Teachers in St Vincent and the Grenadines have received their response from Prime Minister Dr Ralph Gonsalves with respect to the government’s COVID-19 vaccination and testing policy.
During the Round Table Talk programme last night, Gonsalves said from today teachers should take the opportunity to visit their clinic and either be tested for COVID-19 or take the vaccine.
When teachers return to school on April 12, they will be required to show proof to the school principal that they have been tested or vaccinated. If not, teachers will be asked to leave the school compound until they do.
The prime minister said Ministry of Health personnel will also be available to test at schools.
St Vincent and the Grenadines has 1,800 teachers of which 331 have so far taken the vaccine, 17 per cent, a figure which Gonsalves said is not enough.
The vaccine is not mandatory in St Vincent and the Grenadines. According to the government’s official policy on the testing and vaccination of public service employees, while vaccination is strongly recommended, it is not mandatory for public sector workers.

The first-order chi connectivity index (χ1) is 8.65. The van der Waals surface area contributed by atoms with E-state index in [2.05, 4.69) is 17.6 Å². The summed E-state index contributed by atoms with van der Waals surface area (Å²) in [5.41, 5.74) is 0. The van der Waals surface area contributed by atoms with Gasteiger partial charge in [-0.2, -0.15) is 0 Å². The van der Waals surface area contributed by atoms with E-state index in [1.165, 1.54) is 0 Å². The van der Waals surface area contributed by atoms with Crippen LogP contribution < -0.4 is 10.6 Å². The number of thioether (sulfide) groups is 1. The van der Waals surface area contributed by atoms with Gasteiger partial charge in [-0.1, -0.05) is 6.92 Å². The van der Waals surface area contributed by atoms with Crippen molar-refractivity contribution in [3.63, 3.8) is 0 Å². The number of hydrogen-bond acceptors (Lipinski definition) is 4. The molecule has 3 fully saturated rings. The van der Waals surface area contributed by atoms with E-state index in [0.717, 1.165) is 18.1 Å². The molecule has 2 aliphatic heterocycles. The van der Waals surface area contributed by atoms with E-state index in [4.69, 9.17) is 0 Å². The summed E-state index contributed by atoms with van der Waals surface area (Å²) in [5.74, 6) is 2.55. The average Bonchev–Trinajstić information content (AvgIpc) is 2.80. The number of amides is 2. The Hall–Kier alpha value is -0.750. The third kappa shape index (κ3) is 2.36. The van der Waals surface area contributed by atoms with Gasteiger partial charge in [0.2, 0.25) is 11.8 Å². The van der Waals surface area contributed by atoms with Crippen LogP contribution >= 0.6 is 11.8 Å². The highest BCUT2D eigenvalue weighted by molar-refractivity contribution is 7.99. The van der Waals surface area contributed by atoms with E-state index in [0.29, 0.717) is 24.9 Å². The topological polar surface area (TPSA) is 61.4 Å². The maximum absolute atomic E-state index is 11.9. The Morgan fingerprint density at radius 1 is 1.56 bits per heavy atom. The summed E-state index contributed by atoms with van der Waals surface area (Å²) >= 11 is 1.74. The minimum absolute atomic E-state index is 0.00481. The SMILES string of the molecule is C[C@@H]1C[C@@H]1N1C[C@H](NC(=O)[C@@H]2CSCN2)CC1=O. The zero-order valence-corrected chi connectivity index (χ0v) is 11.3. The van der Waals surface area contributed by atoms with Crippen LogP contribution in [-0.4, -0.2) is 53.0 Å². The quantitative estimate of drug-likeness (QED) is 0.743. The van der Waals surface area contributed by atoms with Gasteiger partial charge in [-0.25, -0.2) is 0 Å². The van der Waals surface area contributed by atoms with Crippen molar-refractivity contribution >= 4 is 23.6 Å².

However, in order to safeguard the health and safety of all persons in the workplace it is a requirement that workers who have not received at least one dose of an approved COVID-19 vaccine be tested on a regular basis for COVID-19 infection up to once every two weeks. This is based on a relative level of risks as determined by the health authorities.
Over the weekend the Public Service Union, the St Vincent and the Grenadines Teachers Union (SVGTU), and the Police Welfare Association (PWA), all objected to this policy which they view as the subtle mandatory vaccination and testing of workers.